I really wanted to read and finish East of Eden. But last night I stopped mid-way. I hated it. I hated Cathy, and I hated the philosophical wanderings from the narrator at the beginning of some chapters.
Then, this morning I started reading Why Teach, In Defense of a Real Education by Mark Edmundson, which I found in the library while I was looking for a book on the GRE.
In the first chapter, while discussing classroom evaluation he writes – what he really wants to know from his students is what about the class changed them. He wants them to measure themselves against what they’ve read. He tells the story of a Columbia University instructor who asked a two-part question to students: “One: What book did you most dislike in the course? Two: What intellectual or characterological flaws in you does that dislike point to?”
I start thinking about the book I disposed of last night.
I really disliked East of Eden. I didn’t like that Adam Trask leaves New England on a train and just arrives in California. It had to be an arduous trip but the narrator leaves no details. I hate that Trask doesn’t notice the evil in his wife, and Cathy is pure evil. I stopped shortly after the torture she performs on the madam in the brothel to whom she calls her new “mother”.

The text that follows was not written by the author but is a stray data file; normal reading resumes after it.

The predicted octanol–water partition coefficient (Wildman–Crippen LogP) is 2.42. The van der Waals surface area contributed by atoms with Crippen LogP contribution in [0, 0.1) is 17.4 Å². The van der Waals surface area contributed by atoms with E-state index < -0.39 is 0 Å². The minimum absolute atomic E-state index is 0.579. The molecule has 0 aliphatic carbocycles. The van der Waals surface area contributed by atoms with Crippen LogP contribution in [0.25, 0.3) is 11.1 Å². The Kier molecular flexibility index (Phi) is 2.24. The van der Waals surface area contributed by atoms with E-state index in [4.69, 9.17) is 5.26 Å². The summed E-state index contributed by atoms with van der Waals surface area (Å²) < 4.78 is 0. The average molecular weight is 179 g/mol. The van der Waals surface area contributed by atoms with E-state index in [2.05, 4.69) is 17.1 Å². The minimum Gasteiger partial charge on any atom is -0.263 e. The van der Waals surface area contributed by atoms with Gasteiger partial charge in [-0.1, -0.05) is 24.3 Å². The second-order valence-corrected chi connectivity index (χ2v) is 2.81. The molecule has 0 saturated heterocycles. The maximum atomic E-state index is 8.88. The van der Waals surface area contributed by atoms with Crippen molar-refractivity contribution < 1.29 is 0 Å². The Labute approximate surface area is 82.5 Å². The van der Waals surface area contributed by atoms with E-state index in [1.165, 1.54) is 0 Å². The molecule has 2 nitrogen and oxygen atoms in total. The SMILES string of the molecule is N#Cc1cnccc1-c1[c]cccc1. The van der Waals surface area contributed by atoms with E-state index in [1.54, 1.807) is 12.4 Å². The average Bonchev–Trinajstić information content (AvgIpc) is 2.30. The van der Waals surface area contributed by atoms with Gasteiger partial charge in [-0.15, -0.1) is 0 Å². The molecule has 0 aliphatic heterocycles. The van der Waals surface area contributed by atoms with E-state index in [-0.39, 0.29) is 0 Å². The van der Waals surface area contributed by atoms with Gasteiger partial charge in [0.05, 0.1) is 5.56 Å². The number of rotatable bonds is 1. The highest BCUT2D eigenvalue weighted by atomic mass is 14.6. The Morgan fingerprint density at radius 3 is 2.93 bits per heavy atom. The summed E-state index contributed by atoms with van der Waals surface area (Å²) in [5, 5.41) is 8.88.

Earlier in the book I hated the brutality between the Trask brothers.
What do these dislikes say about my intellectual flaws?
I give up easily when I don’t like something. Unfortunately I’ve been this way since middle school.
Violence in any form is so disturbing to me that I have to leave the situation: turn off the TV, stop reading a book, or walk away. I want to be educated on my own terms. When I start my first graduate class in November I will need to be more willing to address these character flaws and to open my mind.
I know I will need to eventually finish East of Eden but for now, I’m going to start another reading list book: The Sun Also Rises by Ernest Hemingway. I think I read it in high school but I don’t remember it.